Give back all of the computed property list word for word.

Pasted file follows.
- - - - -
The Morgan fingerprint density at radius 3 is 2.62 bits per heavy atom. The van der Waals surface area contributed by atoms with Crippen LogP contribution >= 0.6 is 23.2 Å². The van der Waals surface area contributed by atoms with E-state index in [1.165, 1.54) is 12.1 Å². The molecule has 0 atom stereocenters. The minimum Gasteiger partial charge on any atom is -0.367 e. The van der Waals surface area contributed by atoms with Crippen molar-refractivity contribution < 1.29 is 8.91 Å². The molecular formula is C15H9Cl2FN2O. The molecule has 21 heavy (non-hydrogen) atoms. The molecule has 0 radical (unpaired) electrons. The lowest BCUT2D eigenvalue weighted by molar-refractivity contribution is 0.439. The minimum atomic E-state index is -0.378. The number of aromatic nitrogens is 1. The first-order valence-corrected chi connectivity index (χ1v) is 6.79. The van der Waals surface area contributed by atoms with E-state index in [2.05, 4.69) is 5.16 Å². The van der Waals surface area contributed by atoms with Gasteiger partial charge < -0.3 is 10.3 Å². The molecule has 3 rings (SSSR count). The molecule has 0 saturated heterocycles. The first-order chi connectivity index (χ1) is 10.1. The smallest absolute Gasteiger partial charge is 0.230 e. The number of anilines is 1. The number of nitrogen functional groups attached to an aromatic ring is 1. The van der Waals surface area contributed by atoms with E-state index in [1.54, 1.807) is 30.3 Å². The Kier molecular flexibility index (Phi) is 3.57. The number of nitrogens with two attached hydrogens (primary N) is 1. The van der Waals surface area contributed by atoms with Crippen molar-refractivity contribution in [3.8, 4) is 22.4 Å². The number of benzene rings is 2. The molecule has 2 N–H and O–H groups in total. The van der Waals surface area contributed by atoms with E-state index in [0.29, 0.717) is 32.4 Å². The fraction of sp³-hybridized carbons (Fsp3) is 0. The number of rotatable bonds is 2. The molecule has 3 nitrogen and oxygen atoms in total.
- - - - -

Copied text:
The Morgan fingerprint density at radius 3 is 2.62 bits per heavy atom. The van der Waals surface area contributed by atoms with Crippen LogP contribution >= 0.6 is 23.2 Å². The van der Waals surface area contributed by atoms with E-state index in [1.165, 1.54) is 12.1 Å². The molecule has 0 atom stereocenters. The minimum Gasteiger partial charge on any atom is -0.367 e. The van der Waals surface area contributed by atoms with Crippen molar-refractivity contribution < 1.29 is 8.91 Å². The molecular formula is C15H9Cl2FN2O. The molecule has 21 heavy (non-hydrogen) atoms. The molecule has 0 radical (unpaired) electrons. The lowest BCUT2D eigenvalue weighted by molar-refractivity contribution is 0.439. The minimum atomic E-state index is -0.378. The number of aromatic nitrogens is 1. The first-order valence-corrected chi connectivity index (χ1v) is 6.79. The van der Waals surface area contributed by atoms with E-state index in [2.05, 4.69) is 5.16 Å². The van der Waals surface area contributed by atoms with Gasteiger partial charge < -0.3 is 10.3 Å². The molecule has 3 rings (SSSR count). The molecule has 0 saturated heterocycles. The first-order chi connectivity index (χ1) is 10.1. The smallest absolute Gasteiger partial charge is 0.230 e. The number of anilines is 1. The number of nitrogen functional groups attached to an aromatic ring is 1. The van der Waals surface area contributed by atoms with E-state index in [1.54, 1.807) is 30.3 Å². The Kier molecular flexibility index (Phi) is 3.57. The number of nitrogens with two attached hydrogens (primary N) is 1. The van der Waals surface area contributed by atoms with Crippen molar-refractivity contribution in [3.8, 4) is 22.4 Å². The number of benzene rings is 2. The molecule has 2 N–H and O–H groups in total. The van der Waals surface area contributed by atoms with E-state index in [0.29, 0.717) is 32.4 Å². The fraction of sp³-hybridized carbons (Fsp3) is 0. The number of rotatable bonds is 2. The molecule has 3 nitrogen and oxygen atoms in total.